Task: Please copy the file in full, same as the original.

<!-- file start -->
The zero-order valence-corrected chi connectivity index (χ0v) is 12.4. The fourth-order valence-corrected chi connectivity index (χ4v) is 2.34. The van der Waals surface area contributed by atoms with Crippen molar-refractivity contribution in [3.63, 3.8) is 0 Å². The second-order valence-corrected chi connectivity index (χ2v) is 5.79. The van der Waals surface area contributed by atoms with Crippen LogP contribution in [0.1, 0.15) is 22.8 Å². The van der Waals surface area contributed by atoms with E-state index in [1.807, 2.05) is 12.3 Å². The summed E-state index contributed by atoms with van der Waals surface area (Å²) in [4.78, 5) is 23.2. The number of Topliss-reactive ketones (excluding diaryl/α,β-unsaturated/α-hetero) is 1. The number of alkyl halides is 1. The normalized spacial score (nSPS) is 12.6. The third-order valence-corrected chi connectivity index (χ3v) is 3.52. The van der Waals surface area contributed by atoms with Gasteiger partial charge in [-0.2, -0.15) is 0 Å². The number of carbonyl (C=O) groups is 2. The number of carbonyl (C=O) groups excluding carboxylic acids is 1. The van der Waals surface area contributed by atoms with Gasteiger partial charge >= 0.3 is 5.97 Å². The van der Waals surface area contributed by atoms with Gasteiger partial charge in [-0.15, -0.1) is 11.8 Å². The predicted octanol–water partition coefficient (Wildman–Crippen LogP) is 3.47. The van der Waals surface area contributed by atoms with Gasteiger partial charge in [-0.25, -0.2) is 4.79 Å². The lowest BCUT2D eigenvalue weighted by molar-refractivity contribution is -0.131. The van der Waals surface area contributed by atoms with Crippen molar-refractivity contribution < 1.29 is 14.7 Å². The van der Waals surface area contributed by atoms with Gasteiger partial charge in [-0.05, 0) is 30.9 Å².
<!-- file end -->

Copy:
The zero-order valence-corrected chi connectivity index (χ0v) is 12.4. The fourth-order valence-corrected chi connectivity index (χ4v) is 2.34. The van der Waals surface area contributed by atoms with Crippen molar-refractivity contribution in [3.63, 3.8) is 0 Å². The second-order valence-corrected chi connectivity index (χ2v) is 5.79. The van der Waals surface area contributed by atoms with Crippen LogP contribution in [0.1, 0.15) is 22.8 Å². The van der Waals surface area contributed by atoms with E-state index in [1.807, 2.05) is 12.3 Å². The summed E-state index contributed by atoms with van der Waals surface area (Å²) in [4.78, 5) is 23.2. The number of Topliss-reactive ketones (excluding diaryl/α,β-unsaturated/α-hetero) is 1. The number of alkyl halides is 1. The normalized spacial score (nSPS) is 12.6. The third-order valence-corrected chi connectivity index (χ3v) is 3.52. The van der Waals surface area contributed by atoms with Gasteiger partial charge in [-0.2, -0.15) is 0 Å². The number of carbonyl (C=O) groups is 2. The number of carbonyl (C=O) groups excluding carboxylic acids is 1. The van der Waals surface area contributed by atoms with Gasteiger partial charge >= 0.3 is 5.97 Å². The van der Waals surface area contributed by atoms with Gasteiger partial charge in [-0.15, -0.1) is 11.8 Å². The predicted octanol–water partition coefficient (Wildman–Crippen LogP) is 3.47. The van der Waals surface area contributed by atoms with Gasteiger partial charge in [-0.25, -0.2) is 4.79 Å². The lowest BCUT2D eigenvalue weighted by molar-refractivity contribution is -0.131. The van der Waals surface area contributed by atoms with Crippen molar-refractivity contribution < 1.29 is 14.7 Å². The van der Waals surface area contributed by atoms with Gasteiger partial charge in [-0.05, 0) is 30.9 Å².